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Edwards' voter protection bill clears senate panel despite lobbyist opposition

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Representative Becky Edwards was fighting to protect voters’ personal identifying information before protecting voters was cool. She has shown exceptional political courage because her efforts to protect voters are vehemently opposed by her own Republican Party, the entire media establishment and major corporations.

So far this year, she has managed to get HB302S01 through the House by a vote of 71-2. This bill makes voters birth dates a private record meaning that the state will no longer sell them. It also allows an individual voters to lock up their entire voter records.

Then against all odds, she adapted that bill to meet Senate demands while still maintaining its core components and got the revised bill (HB302S02) through what was generally viewed as a Senate kill committee by a voter of 4-1.

The next four days will determine whether she succeeds in getting her voter protection bill through the legislature.

Edwards first attempted to prevent the release of voters’ birth dates in 2011 but her bill was defeated in the House. She came back in 2012 with a similar bill and it passed the House but the Senate refused to consider it.

Over the years, Representative Edwards warned that if something was not done, the entire voter list would be posted to the internet. She was told that that would never happen. But it did.

Following the posting of the list to utvoters.com, Edwards brought out a simple, extremely effective, bill, HB302S01. (Note: The voter list was subsequently published to utahvoters.com as well.)

Senator Karen Mayne had previously announced that she would run a bill, SB36, to prevent the sale of the voter list for commercial purposes and to prohibit it from being posted to the internet for commercial purposes.

However, by the time the two major political parties along with high paid media and business lobbyists were finished with Mayne’s bill, it had been so weakened that it offered only the most minimal protection to voters and it still allowed utvoters.com to purchase and post the entire voter list to the internet. It passed the Senate unanimously.

After Edwards’ bill was passed by the house on a 71-2 vote she merged many of the components of Mayne’s bill into her bill in order to gain Senate support.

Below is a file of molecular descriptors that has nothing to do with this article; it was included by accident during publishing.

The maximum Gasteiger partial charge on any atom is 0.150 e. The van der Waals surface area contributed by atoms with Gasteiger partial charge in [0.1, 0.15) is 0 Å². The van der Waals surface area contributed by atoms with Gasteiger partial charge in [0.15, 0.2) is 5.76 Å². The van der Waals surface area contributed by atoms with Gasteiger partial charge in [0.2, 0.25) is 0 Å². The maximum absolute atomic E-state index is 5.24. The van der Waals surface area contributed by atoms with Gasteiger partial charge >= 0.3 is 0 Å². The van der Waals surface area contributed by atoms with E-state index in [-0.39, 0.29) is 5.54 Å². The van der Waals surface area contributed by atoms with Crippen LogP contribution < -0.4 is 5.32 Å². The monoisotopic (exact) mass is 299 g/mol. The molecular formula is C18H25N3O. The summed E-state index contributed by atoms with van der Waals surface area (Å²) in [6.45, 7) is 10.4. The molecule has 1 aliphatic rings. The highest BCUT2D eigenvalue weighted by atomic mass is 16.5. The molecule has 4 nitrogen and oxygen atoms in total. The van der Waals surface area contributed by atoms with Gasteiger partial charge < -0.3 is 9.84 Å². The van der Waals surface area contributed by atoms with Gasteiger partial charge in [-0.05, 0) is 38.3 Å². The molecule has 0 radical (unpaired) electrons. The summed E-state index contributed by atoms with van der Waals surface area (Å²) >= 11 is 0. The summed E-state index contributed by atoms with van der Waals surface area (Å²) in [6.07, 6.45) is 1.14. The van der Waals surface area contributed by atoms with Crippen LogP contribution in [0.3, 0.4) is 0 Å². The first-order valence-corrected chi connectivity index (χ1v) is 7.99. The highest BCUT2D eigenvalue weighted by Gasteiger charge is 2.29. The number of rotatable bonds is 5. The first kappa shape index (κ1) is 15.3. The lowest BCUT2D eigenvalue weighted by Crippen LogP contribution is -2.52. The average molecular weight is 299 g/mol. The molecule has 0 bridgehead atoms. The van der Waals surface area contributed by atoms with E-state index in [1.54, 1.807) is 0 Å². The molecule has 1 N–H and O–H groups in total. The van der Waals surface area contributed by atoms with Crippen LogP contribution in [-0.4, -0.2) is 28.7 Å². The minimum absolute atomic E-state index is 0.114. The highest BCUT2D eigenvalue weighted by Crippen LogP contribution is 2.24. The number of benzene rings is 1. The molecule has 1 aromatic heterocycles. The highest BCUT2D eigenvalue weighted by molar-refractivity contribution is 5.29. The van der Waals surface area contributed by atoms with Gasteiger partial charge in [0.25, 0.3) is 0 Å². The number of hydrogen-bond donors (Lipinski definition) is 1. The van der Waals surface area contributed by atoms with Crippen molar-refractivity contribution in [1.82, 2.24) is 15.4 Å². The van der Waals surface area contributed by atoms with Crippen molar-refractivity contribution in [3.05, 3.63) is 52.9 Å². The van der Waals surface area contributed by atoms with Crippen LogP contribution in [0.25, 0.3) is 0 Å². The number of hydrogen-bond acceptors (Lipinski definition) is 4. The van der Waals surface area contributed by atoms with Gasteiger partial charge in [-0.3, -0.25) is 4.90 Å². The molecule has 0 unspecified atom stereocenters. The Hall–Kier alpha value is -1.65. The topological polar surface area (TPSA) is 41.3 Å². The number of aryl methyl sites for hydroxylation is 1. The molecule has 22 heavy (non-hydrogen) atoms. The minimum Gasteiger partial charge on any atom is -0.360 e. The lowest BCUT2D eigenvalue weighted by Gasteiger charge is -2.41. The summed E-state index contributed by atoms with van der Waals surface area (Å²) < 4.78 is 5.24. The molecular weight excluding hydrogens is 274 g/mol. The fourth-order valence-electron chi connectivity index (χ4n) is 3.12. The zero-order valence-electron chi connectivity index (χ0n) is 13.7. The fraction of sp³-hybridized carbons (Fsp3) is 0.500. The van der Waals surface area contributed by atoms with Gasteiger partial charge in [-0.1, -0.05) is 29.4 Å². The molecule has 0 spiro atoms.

Her revised bill (HB302S02) continues to protect voters’ birth dates and allows them to opt out of having their entire voter record made public in order to protect their lives and safety. It also prohibits the sale and use of the voter list for commercial purposes.

In addition, HB302S02 allows individuals and organizations to purchase the list for narrowly defined political and other election related purposes. Select businesses may also access the list.

Under HB3032S02, those receiving the personal information of Utahns are required to protect it and are subject to both criminal and civil penalties for the improper handling, storage and disposal of voter records.

In spite of this, media and business entities formally opposed the bill when in was heard in the Senate Business and Labor committee because it denies them access to voter’s birth dates and allows voters at risk to lock up their records.

State Republican Party Chair, James Evans sat in the back of the committee room but did not address the bill. However, he had previously made it very clear to Senators that the Utah Republican Party did not support Edwards’ efforts to protect voter birth dates and to allow voters at risk to opt out of having their voter records sold.

Despite the high powered opposition, Edwards’ revised bill, that is supported by the vast majority of Utahns, was passed out of the Senate’s Business and Labor Committee by a vote of 4-1.

Senator Todd Weiler made the motion to pass Edwards’ bill out of the committee with a favorable recommendation and made an impassioned plea in favor of the citizens that the bill protects.

Weiler and Senator Diedre Henderson then cast yes votes and Senator Gene Davis voted no making the vote 2-1 with Senator Bramble and Senator Karen Mayne left to vote.

Senator Mayne put the interests of all Utahns ahead of party and her own personal interest and voted yes thereby ensuring that the bill would pass out of committee. Senator Curt Bramble then voted in favor of the bill. The Senate sponsor of the bill, John Valentine was absent because of other more pressing business.

Although Edwards’ bill survived the Senate Committee, its passage by both houses of the state legislature by midnight on March 13 is far from certain. Parties and lobbyists who oppose the bill will be working overtime to kill it while 1.5 million Utah voters will be counting on the legislature to pass Edwards’ bill and on the governor to sign it.

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